Reflecting on the judging panel for this year’s Prize, she continues, “All these entries will be judged by a huge swathe of people from diverse backgrounds, all involved in the artistic community in different ways and some of which are the absolute behemoths of British theatre. There are directors, producers, dramaturges, actors, and it’s just a truly wonderful, inclusive thing”.
In an industry that’s far from inclusive in many ways. “It's very, very hard to break into that world," says Julie. "Things like the Bruntwood won’t cost you anything, and someone will read your play and it will be considered. The act of writing itself, whether you make the long list or not, is something that encourages people to try new things, and that can only be a good thing”.
The Bruntwood is now recognised as a launchpad for some of the country's best screenwriters and playwrights, and the winners will enter into a development scheme with the Royal Exchange Theatre itself, helping to bring their work onto the stage.
This year’s categories include one overall winner who wins £16,000, one runner-up who receives £8,000, The Judges Award, and the International Award. As Julie summarises, “It's proper. It’s not tin-pot in any way. The money is good and it's not just like ‘oh here’s some money, you won, go off into the world’, it’s about creating relationships with the theatre and its wider communities”.
Big up Manchester
A prize of this calibre being held in Manchester is incredible. I mean, we do things differently here, don’t we, Tony? Julie echoes this sentiment as she explains, “The thing I love most about The Bruntwood Prize is that it’s Manchester-based. It’s so unusual for something of this sort of weight and prestige to be based in our city. You know, it’s usually London-centric and it's an amazing thing that we are finally the hub for something like this”.
Over the last few months, I’ve been privileged enough to chat to Nomad Clan and Pete Obsolete about their artistic practices, as well as Keisha Thompson, who is soon to take over as the new CEO of Contact Theatre - they’re all from Manchester too, just saying. As well as prizes like the Bruntwood being based up here, Julie constantly talks about how the city has come on in leaps and bounds in terms of its creative endeavours:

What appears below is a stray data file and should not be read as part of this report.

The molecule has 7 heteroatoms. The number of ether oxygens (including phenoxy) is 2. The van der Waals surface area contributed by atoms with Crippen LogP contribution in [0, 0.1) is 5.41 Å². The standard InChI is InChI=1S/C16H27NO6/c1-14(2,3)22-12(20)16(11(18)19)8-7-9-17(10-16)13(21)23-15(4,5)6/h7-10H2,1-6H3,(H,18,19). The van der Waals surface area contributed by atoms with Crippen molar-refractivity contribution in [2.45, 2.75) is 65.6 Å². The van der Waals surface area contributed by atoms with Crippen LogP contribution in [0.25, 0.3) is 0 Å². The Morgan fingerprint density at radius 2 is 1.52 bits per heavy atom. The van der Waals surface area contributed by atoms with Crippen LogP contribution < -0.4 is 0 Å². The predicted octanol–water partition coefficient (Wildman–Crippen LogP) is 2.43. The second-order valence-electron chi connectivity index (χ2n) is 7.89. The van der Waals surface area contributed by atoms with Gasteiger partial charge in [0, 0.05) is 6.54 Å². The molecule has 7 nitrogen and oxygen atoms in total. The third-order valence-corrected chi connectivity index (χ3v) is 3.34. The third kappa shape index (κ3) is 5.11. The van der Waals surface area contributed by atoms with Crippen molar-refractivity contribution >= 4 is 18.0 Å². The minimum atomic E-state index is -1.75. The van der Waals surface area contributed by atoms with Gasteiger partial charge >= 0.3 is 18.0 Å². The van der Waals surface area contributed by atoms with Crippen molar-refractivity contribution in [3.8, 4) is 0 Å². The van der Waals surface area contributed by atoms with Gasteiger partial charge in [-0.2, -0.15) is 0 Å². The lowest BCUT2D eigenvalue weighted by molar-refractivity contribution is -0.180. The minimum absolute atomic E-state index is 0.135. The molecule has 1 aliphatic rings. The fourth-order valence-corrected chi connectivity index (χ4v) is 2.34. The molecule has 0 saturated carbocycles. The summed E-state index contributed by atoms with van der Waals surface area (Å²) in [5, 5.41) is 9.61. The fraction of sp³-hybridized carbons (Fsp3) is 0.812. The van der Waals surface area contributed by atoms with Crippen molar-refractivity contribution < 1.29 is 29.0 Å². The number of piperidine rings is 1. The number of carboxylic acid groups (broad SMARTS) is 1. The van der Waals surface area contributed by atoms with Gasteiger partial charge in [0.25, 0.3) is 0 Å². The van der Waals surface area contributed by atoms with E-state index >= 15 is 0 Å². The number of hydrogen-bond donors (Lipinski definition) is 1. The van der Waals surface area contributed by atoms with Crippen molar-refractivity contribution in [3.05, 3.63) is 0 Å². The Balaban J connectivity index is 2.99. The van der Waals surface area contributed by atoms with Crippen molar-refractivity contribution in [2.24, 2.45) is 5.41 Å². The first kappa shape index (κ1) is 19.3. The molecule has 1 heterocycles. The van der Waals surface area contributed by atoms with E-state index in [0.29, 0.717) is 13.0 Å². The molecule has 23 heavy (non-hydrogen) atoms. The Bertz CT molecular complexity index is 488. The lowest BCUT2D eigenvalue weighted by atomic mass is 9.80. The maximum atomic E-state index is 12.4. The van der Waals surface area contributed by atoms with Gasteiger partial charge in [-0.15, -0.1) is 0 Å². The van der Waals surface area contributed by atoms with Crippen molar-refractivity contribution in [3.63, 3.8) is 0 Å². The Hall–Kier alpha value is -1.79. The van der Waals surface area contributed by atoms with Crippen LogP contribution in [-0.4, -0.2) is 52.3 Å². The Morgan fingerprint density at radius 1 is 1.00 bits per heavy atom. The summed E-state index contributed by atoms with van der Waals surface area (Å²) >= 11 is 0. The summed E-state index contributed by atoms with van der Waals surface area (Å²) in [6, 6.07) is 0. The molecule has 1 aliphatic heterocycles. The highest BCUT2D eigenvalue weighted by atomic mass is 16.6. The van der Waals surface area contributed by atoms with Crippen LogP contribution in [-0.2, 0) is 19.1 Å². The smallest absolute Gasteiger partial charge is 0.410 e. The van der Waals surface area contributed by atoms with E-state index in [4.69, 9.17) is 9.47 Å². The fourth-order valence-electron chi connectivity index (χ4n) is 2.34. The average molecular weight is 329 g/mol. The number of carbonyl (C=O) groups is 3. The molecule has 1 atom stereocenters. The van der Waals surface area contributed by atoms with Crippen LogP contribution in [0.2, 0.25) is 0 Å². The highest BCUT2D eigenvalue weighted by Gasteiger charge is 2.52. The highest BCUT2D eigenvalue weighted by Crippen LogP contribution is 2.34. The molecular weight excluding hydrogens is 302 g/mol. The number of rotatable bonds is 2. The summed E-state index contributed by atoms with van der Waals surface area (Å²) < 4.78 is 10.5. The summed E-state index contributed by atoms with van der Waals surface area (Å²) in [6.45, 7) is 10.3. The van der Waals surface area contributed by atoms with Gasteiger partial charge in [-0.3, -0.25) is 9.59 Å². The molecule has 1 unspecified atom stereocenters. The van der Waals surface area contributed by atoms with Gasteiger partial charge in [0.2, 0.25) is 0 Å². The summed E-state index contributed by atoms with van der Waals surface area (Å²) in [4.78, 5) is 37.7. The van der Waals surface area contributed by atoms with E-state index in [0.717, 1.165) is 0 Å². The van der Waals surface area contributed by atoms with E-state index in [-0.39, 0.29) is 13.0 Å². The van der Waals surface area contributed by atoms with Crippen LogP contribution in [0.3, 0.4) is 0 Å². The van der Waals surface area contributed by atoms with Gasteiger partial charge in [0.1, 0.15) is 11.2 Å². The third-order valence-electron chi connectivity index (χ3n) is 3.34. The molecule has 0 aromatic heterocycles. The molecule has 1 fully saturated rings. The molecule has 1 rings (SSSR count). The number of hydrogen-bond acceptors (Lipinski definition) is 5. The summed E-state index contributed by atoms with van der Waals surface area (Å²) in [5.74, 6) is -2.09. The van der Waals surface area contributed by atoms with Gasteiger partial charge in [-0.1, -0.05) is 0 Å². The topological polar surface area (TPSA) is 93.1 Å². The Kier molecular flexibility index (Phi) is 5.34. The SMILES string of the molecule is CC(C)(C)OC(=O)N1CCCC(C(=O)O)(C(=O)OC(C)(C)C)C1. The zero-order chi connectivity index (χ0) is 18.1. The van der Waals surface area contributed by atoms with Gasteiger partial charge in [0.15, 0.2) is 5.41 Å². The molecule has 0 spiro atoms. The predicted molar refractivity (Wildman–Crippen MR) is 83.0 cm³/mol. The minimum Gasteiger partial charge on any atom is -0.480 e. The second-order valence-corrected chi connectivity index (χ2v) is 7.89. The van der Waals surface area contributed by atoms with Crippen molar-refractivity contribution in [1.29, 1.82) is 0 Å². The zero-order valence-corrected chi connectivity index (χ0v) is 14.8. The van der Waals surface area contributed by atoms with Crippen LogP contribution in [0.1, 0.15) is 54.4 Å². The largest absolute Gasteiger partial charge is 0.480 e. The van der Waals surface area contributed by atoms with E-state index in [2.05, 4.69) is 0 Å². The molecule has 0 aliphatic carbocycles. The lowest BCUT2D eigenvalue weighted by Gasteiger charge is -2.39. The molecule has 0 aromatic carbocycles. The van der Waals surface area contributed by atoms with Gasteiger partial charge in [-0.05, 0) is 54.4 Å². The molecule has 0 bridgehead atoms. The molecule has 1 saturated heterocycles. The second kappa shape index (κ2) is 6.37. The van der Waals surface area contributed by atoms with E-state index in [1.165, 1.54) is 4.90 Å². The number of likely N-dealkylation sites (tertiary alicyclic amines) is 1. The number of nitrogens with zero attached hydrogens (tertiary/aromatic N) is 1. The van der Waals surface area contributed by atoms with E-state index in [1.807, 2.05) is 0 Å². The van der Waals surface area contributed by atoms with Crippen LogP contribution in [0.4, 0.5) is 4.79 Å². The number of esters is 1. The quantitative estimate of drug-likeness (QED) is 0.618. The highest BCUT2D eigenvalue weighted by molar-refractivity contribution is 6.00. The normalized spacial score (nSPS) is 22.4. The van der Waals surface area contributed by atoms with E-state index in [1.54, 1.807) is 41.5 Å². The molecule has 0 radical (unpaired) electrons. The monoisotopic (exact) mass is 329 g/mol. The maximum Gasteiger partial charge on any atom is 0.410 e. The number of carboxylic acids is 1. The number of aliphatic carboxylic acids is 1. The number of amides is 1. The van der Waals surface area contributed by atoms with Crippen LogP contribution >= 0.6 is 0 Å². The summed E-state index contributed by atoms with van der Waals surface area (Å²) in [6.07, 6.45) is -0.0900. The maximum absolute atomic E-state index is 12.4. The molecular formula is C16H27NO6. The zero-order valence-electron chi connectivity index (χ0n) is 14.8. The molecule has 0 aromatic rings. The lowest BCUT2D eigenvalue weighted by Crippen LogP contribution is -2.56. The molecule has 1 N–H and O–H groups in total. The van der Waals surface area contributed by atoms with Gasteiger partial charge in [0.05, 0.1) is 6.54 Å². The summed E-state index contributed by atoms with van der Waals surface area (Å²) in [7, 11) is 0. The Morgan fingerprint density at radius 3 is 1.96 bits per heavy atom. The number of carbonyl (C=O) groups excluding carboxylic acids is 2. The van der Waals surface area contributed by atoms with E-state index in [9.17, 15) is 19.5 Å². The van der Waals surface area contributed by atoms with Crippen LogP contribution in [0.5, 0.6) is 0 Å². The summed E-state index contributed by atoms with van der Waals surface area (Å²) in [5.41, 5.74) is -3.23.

“I think that regional theatres are starting to employ regional people, which is great. For the longest time, people had to travel from the North West to London to audition for plays in Greater Manchester and there was a real snobbery, even in some of the northern regional theatres. The Royal Exchange had a reputation for this a long time ago, but now we’re finally realising that there’s a rich pool of talent that exists here. We just have a real can-do attitude, and people are just getting stuff done. It's a really beautiful thing to see”.
This year’s 2022 Bruntwood Prize for Playwriting also sees the introduction of the North West Original New Voice Award and Residency in recognition of its Manchester home. The winner mustn’t have had any previous professional productions and must be based in the North West of England. In addition to winning £8,000, they also get a £10,000 fund dedicated to their professional development. As Julie explains, “This residency will give somebody the space and time to develop their practice, and encouragement and support from the theatre will mean that they can develop their voice. It’s very clearly saying ‘this is what this region has to offer’ and it’s so exciting”.
Something that makes my heart beat faster
Without having to give away too many hints about her Bruntwood judging tactics, I asked Julie what she looks for in a good script. What gets you excited about a piece of writing? What makes for good theatre?
“I think all of us are probably looking for stories that we’ve not heard before being told in new ways,” she says. “I don’t really know what that looks like yet, but there’s a real excitement about reading something that you don’t know anything about. New stories from new perspectives that are told in exciting ways”. Despite being in a global pandemic over the last two years, Julie feels that “the roof has been blown off recently when it comes to new ways of telling a story. It’s quite unusual to read a traditional play now”.